Uniform distribution of endovascular coils may help in the treatment of cerebral aneurysms, study shows

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A new study highlights that a more uniform distribution of endovascular coils may help in the treatment of cerebral aneurysms. The study titled “The impact of coil shape design on angiographic occlusion, packing density and coil mass uniformity in aneurysm embolization: an in vitro study” was published in the June edition of the Journal of NeuroInterventional Surgery.

Researchers found that the novel triangular primary wind design of Deltapaq endovascular microcoils (Codman Neurovascular) achieved a tighter packing density and a more uniform distribution of the coil mass across the aneurysm dome in comparison with helical and complex endovascular microcoils.  Deltapaq coils were also more likely to have the highest rate of angiographic occlusion. 

 

Researchers concluded that the evaluation of emerging coil technologies with respect to treatment durability may be well served by an assessment of their uniformity of distribution within an aneurysm, in addition to the traditional packing density and angiographic occlusion scoring methods.   


“This study suggests that the uniformity across the dome of the aneurysm may play an important role in enhancing the durability of endovascular treatment and is an important area for further study and confirmation,” said Bernard R Bendok, study co-author and associate professor of Neurological Surgery and Radiology at Northwestern University’s Feinberg School of Medicine, Chicago, USA. “The application of a coil uniformity model may provide valuable design information.”   

 

In the in vitro study, Deltapaq coils were more uniformly distributed in the dome of the aneurysm than were the complex Cashmere (Codman Neurovascular) and helical Helipaq coils (Codman Neurovascular). The average packing density for Deltapaq (39.1 %) was significantly higher than the complex (35.2%) and helical (32.2 %) coil systems.  In addition, Deltapaq had the highest rate of angiographic occlusion (Class 1) based on the Raymond score, a qualitative measure of permeability.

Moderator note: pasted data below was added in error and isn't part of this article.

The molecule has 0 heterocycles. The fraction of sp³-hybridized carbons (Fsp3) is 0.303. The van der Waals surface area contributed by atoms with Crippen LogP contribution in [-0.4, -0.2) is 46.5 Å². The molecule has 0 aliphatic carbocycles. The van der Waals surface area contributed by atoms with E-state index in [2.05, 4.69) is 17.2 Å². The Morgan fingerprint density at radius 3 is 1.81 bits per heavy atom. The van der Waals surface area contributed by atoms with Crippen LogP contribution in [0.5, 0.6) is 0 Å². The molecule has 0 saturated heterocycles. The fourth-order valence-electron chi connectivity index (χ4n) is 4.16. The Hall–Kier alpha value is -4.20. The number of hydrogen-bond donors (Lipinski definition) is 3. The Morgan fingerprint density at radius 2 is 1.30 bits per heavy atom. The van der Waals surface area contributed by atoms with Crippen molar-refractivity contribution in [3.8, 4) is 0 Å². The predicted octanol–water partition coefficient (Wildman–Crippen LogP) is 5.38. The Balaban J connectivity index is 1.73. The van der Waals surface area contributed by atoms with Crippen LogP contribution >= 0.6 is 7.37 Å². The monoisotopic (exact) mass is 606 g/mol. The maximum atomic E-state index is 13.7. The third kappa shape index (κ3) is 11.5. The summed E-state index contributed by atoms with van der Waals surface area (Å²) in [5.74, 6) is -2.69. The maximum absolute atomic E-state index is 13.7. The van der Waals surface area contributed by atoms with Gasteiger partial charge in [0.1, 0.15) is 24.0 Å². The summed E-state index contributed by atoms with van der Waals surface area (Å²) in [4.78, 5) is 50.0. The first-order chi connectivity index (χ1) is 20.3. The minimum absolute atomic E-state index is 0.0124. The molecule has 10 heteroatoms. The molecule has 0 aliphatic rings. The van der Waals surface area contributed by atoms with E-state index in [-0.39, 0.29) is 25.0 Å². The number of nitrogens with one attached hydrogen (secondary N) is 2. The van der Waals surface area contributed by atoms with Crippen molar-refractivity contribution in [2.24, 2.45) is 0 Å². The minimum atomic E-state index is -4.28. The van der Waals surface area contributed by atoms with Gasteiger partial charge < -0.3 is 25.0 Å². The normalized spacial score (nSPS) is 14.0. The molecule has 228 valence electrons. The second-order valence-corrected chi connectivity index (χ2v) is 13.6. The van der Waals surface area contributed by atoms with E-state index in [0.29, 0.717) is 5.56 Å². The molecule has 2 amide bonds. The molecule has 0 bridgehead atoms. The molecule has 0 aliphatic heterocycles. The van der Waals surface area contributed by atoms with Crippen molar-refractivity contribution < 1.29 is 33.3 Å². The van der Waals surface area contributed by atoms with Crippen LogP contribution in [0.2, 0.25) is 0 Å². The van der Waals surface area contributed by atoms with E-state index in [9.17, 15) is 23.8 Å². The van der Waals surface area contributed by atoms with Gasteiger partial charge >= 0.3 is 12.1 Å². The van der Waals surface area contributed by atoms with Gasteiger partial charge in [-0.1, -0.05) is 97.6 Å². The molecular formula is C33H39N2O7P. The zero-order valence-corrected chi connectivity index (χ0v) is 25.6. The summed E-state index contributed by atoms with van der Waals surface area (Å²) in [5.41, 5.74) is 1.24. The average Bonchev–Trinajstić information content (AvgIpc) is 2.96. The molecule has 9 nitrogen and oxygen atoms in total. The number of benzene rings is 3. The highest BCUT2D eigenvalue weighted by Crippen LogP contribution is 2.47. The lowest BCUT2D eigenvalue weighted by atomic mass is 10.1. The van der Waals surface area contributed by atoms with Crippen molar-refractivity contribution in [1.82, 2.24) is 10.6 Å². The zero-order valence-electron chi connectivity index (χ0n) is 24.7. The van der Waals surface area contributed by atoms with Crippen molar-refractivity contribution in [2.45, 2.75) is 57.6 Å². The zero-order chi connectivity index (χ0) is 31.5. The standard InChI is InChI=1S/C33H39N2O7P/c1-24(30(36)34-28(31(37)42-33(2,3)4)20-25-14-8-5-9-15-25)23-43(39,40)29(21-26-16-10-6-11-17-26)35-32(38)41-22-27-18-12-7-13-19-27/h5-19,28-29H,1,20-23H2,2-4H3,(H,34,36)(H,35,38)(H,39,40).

“This study encourages clinicians and industry to look at the coil uniformity index, in addition to packing density and occlusion rates, when deciding which endovascular coil to use,” said Karen Prange, general manager and vice president, Codman Neurovascular. “We are pleased to see that the Deltawind technology performed favorably in this assessment model.”

 

The study was funded by a research grant from Micrus Endovascular, which now operates under Codman Neurovascular. 

  

In addition to Bendok, study authors include:  Manik Mehra, Matthew J Gounis, and Robert M King, from the New England Center for Stroke Research, University of Massachusetts Medical School; Ali Shaibani, Michael C Hurley and Guilherme Dabus, from Northwestern University’s Feinberg School of Medicine; Elad I Levy, School of Medicine and Biomedical Sciences, University of New York, Buffalo; and Fatimaezzahra E Labdag, from Micrus Endovascular.